Tech Studies at NYC Universities

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Architectural rendering of the Cornell NYC Tech campus coming to Roosevelt Island in 2017. The school is currently housed at Google's offices in Chelsea.

Three New York universities are launching new tech-based programs designed to study, analyze and find solutions to real-world problems. 

Tucked away in Google’s huge office building in Chelsea, the inaugural class of applied science graduate students at Cornell NYC Tech tinkered away at new web services and apps beginning in the winter and finishing this May.

“At least for me, I think, people learn better by doing,” says student Andrew Li.

With only seven students - all men - in the first class, administrators called it their ‘beta’ semester.  Cornell is continuing to develop and expand the curriculum and degrees it will offer, as well as find ways to attract a more diverse student body.  By 2037, when the Roosevelt Island campus is expected to be completed, the school plans to have 2,000 students.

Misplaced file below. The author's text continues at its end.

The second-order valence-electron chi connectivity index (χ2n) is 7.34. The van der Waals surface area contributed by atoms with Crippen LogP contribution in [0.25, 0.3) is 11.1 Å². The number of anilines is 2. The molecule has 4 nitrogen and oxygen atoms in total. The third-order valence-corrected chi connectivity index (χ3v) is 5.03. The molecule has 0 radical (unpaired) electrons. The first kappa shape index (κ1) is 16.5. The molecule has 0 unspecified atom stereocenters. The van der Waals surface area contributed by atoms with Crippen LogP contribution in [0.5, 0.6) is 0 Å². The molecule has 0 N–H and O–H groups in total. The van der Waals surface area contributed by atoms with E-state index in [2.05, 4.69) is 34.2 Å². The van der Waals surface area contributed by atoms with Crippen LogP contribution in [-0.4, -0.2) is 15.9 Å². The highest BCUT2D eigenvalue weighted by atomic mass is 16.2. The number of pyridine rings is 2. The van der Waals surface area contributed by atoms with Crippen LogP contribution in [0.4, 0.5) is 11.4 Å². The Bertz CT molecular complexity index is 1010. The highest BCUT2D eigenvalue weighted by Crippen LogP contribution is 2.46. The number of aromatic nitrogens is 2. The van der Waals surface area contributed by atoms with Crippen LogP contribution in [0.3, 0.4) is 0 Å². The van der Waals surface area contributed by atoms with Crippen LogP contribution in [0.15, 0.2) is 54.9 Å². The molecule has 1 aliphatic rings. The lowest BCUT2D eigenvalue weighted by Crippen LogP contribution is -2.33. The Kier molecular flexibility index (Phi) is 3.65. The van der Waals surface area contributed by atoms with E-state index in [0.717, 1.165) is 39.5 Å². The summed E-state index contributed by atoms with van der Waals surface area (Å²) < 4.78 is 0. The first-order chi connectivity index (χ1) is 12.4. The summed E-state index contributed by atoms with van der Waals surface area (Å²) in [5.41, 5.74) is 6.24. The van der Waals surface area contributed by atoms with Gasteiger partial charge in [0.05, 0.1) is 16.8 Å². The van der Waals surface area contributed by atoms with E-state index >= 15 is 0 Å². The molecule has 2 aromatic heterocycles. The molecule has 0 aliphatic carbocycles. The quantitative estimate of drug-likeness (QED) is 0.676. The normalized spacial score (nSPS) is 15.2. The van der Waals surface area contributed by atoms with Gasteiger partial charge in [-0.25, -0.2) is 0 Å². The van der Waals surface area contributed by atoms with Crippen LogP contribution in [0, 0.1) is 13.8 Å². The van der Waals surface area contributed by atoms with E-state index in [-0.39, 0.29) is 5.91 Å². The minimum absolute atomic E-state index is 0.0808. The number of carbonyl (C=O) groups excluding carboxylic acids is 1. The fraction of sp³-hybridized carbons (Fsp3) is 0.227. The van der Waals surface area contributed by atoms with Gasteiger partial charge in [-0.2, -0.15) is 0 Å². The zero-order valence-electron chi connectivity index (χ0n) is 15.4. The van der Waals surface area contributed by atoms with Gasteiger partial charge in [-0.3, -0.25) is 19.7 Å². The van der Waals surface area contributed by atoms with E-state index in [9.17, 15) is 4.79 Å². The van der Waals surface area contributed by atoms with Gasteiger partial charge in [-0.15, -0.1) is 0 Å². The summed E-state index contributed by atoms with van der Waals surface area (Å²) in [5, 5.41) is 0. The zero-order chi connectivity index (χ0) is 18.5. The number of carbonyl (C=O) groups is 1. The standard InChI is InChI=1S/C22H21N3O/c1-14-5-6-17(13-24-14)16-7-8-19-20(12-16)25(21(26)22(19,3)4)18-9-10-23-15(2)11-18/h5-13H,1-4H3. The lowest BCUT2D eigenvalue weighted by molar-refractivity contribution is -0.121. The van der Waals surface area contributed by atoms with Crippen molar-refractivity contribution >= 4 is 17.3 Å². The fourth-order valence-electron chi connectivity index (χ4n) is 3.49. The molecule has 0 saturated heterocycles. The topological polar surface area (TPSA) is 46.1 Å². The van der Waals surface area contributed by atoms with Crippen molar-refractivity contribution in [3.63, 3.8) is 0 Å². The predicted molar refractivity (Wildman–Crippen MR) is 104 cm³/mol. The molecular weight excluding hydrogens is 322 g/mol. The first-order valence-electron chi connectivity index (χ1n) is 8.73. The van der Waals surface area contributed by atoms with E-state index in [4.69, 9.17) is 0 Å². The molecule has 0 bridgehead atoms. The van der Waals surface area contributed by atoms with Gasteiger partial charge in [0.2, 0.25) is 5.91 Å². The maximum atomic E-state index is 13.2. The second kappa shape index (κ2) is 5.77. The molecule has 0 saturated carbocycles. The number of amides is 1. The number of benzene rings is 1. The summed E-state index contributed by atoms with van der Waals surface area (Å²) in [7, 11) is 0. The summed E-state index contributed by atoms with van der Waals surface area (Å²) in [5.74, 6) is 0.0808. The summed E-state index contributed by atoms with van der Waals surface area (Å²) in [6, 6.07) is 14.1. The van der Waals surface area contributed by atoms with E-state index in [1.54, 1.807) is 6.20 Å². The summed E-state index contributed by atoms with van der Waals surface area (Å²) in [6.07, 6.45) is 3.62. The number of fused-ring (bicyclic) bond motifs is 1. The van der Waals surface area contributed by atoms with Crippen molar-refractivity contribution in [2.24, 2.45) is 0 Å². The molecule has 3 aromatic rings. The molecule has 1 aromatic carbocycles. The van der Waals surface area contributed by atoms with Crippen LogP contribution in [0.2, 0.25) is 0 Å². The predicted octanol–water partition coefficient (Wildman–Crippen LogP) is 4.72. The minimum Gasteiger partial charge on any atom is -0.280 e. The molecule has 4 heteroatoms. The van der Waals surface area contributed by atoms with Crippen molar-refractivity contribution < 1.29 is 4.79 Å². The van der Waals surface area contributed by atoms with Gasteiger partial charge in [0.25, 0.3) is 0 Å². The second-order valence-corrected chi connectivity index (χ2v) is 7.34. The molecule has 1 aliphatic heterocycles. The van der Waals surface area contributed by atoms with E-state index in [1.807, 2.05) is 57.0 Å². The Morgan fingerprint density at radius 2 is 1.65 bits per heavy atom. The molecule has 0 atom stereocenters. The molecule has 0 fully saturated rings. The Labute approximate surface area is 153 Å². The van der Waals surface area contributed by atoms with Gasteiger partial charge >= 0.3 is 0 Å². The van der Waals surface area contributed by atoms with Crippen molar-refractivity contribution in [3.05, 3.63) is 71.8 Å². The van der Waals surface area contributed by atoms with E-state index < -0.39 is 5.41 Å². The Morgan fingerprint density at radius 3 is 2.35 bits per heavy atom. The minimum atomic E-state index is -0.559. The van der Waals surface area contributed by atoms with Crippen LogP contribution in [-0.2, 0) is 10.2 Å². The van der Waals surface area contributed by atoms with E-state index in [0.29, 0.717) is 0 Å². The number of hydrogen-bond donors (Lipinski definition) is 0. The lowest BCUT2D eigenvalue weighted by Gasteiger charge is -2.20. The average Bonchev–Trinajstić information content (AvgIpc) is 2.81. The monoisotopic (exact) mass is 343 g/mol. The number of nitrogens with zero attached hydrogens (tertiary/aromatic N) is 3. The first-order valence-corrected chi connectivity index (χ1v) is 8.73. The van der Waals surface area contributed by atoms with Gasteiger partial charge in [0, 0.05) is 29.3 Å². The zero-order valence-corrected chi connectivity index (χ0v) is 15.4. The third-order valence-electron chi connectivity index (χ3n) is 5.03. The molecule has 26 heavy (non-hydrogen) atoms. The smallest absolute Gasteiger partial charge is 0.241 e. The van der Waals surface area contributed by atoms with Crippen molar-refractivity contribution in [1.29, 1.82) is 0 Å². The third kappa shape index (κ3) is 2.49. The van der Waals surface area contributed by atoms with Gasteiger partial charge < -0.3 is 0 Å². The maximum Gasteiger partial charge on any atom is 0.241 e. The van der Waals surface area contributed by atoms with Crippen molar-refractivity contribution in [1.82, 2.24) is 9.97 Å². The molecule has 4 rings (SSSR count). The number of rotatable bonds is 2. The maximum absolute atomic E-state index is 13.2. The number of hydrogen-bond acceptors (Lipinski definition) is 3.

Meanwhile, NYU’s Center for Urban Science and Progress won’t be up to full capacity for several years, but the new applied science and engineering institute is already planning to start tackling the field of "urban informatics."  CUSP leaders say it’s the key to making cities thrive: The goal is use "Big Data" to improve transportation, health care, air quality, and perhaps even deal with incessant jack hammering.

"One of the things we would like to do is go out and systematically measure the noise for the first time, in different places in the city at different times of day,” said Steven Koonin, the center's director.  “Then we’d like to characterize that noise – is it traffic, is it wind, is it HVAC, is it construction – and then hopefully provide better information to the people who charged with enforcing those regulations.”

Columbia University is joining into the push to educate the next generation of engineers and scientists.  It is opening the Institute for Data Sciences and Engineering this fall and is plans to admit 25 students.